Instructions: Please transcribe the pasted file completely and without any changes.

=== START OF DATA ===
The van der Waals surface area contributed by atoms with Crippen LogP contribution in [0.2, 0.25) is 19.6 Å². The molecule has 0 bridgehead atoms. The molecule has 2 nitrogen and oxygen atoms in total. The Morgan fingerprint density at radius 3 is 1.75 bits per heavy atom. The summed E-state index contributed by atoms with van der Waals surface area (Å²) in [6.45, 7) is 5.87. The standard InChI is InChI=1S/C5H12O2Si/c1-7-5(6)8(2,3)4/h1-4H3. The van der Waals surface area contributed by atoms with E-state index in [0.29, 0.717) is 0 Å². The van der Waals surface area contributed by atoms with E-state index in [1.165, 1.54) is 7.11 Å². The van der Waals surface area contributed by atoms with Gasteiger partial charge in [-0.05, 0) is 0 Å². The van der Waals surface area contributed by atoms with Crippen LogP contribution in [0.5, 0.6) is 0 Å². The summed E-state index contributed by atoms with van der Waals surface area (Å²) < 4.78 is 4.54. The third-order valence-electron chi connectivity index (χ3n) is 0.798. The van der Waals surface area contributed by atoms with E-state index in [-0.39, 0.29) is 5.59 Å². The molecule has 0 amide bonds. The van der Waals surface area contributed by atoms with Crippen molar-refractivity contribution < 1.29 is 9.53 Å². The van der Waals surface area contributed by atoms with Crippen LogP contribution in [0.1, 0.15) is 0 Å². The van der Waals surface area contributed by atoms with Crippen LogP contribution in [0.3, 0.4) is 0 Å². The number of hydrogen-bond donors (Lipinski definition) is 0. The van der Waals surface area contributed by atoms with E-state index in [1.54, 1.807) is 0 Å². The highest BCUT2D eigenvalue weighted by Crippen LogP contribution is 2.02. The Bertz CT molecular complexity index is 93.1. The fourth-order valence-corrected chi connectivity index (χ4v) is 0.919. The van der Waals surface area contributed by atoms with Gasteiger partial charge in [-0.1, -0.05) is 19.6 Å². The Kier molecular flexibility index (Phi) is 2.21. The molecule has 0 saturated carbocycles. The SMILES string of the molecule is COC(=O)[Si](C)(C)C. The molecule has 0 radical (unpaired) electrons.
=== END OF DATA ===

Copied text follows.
The van der Waals surface area contributed by atoms with Crippen LogP contribution in [0.2, 0.25) is 19.6 Å². The molecule has 0 bridgehead atoms. The molecule has 2 nitrogen and oxygen atoms in total. The Morgan fingerprint density at radius 3 is 1.75 bits per heavy atom. The summed E-state index contributed by atoms with van der Waals surface area (Å²) in [6.45, 7) is 5.87. The standard InChI is InChI=1S/C5H12O2Si/c1-7-5(6)8(2,3)4/h1-4H3. The van der Waals surface area contributed by atoms with E-state index in [0.29, 0.717) is 0 Å². The van der Waals surface area contributed by atoms with E-state index in [1.165, 1.54) is 7.11 Å². The van der Waals surface area contributed by atoms with Gasteiger partial charge in [-0.05, 0) is 0 Å². The van der Waals surface area contributed by atoms with Crippen LogP contribution in [0.5, 0.6) is 0 Å². The summed E-state index contributed by atoms with van der Waals surface area (Å²) < 4.78 is 4.54. The third-order valence-electron chi connectivity index (χ3n) is 0.798. The van der Waals surface area contributed by atoms with E-state index in [-0.39, 0.29) is 5.59 Å². The molecule has 0 amide bonds. The van der Waals surface area contributed by atoms with Crippen molar-refractivity contribution < 1.29 is 9.53 Å². The van der Waals surface area contributed by atoms with Crippen LogP contribution in [0.1, 0.15) is 0 Å². The van der Waals surface area contributed by atoms with Crippen LogP contribution in [0.3, 0.4) is 0 Å². The number of hydrogen-bond donors (Lipinski definition) is 0. The van der Waals surface area contributed by atoms with E-state index in [1.54, 1.807) is 0 Å². The highest BCUT2D eigenvalue weighted by Crippen LogP contribution is 2.02. The Bertz CT molecular complexity index is 93.1. The fourth-order valence-corrected chi connectivity index (χ4v) is 0.919. The van der Waals surface area contributed by atoms with Gasteiger partial charge in [-0.1, -0.05) is 19.6 Å². The Kier molecular flexibility index (Phi) is 2.21. The molecule has 0 saturated carbocycles. The SMILES string of the molecule is COC(=O)[Si](C)(C)C. The molecule has 0 radical (unpaired) electrons.